Carl Bergman, writing in the EMR & EHR web formum, made a very important point in terms of the accessibility of advance medical directives in EHRs (see: Medical Directives and EHRs),. Here's an excerpt form his note:
If the EHR treats a [medical] directive as a miscellaneous document, odds are it won’t be known, let alone followed when needed. To be used effectively, an EHR needs a specific place for directives and they should be readily available. For example, PracticeFusion recently added an advance directives function. That’s not always the case. To see how about twenty popular EHRs treat directives, I did a Google site search, on the term directive. I got hits for a directives function only from four EHRs: Athenahealthcare, Cerner, Meditech, PracticeFusion. All the others, Allscripts, Amazing Charts, eClinicalWorks, eMDs, McKesson, etc., were no shows. Some listed the MU1 requirement, but didn’t show any particular implementation. This quick Google search shows that the EHR industry, with a few exceptions, doesn’t treat directives with the care they deserve. It should also serve as a personal warning. If you already have directives or do have that talk with your family, you’ll need to give the directives to your PCP. However, you should also give your family copies and ask them to go over them with your caregivers. Some day, EHRs may handle medical directives with care, but that day is still far off. Until then, a bit of old school is advisable.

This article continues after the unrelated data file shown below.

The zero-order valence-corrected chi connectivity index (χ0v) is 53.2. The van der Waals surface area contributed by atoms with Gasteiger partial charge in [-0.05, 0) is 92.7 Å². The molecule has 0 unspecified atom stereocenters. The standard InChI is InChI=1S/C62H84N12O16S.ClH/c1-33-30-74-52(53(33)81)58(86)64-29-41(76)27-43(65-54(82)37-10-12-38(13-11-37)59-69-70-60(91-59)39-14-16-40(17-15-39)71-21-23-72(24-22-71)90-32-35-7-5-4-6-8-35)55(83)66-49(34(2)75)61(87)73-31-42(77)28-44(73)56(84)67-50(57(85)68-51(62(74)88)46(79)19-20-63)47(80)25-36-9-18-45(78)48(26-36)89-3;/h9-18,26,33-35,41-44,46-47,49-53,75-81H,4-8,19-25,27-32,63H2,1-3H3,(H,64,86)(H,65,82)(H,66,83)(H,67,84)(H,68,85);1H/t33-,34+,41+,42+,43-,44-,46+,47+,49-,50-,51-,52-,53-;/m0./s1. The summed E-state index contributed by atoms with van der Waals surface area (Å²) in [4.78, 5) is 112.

Here's a useful explanation of advance directives (see: Advance Directives):
What kind of medical care would you want if you were too ill or hurt to express your wishes? Advance directives are legal documents that allow you to spell out your decisions about end-of-life care ahead of time. They give you a way to tell your wishes to family, friends, and health care professionals and to avoid confusion later on.
A living will tells which treatments you want if you are dying or permanently unconscious. You can accept or refuse medical care. You might want to include instructions on:
- The use of dialysis and breathing machines
- If you want to be resuscitated if your breathing or heartbeat stops
- Tube feeding
- Organ or tissue donation
A durable power of attorney for health care is a document that names your health care proxy. Your proxy is someone you trust to make health decisions for you if you are unable to do so.
All of these insructions obviously need to be readily accessible in an EHR because there is a high likelihood that you may be in a hospital when your living will instructions need to be carried out.